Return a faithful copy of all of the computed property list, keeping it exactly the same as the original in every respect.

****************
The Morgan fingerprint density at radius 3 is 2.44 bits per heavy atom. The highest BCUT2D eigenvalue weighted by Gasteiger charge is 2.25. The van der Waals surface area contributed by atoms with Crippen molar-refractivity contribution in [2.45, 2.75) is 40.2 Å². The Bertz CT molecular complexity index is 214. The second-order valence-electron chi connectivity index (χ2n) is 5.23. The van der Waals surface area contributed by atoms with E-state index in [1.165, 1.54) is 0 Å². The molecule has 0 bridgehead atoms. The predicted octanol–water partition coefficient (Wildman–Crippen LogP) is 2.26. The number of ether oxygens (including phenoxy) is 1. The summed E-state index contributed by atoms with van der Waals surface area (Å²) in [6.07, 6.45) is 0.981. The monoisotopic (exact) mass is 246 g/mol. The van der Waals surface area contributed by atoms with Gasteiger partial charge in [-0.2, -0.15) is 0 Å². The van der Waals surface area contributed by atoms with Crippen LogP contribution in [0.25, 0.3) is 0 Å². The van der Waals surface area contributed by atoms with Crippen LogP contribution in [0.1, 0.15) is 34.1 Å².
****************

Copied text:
The Morgan fingerprint density at radius 3 is 2.44 bits per heavy atom. The highest BCUT2D eigenvalue weighted by Gasteiger charge is 2.25. The van der Waals surface area contributed by atoms with Crippen molar-refractivity contribution in [2.45, 2.75) is 40.2 Å². The Bertz CT molecular complexity index is 214. The second-order valence-electron chi connectivity index (χ2n) is 5.23. The van der Waals surface area contributed by atoms with E-state index in [1.165, 1.54) is 0 Å². The molecule has 0 bridgehead atoms. The predicted octanol–water partition coefficient (Wildman–Crippen LogP) is 2.26. The number of ether oxygens (including phenoxy) is 1. The summed E-state index contributed by atoms with van der Waals surface area (Å²) in [6.07, 6.45) is 0.981. The monoisotopic (exact) mass is 246 g/mol. The van der Waals surface area contributed by atoms with Gasteiger partial charge in [-0.2, -0.15) is 0 Å². The van der Waals surface area contributed by atoms with Crippen LogP contribution in [0.25, 0.3) is 0 Å². The van der Waals surface area contributed by atoms with Crippen LogP contribution in [0.1, 0.15) is 34.1 Å².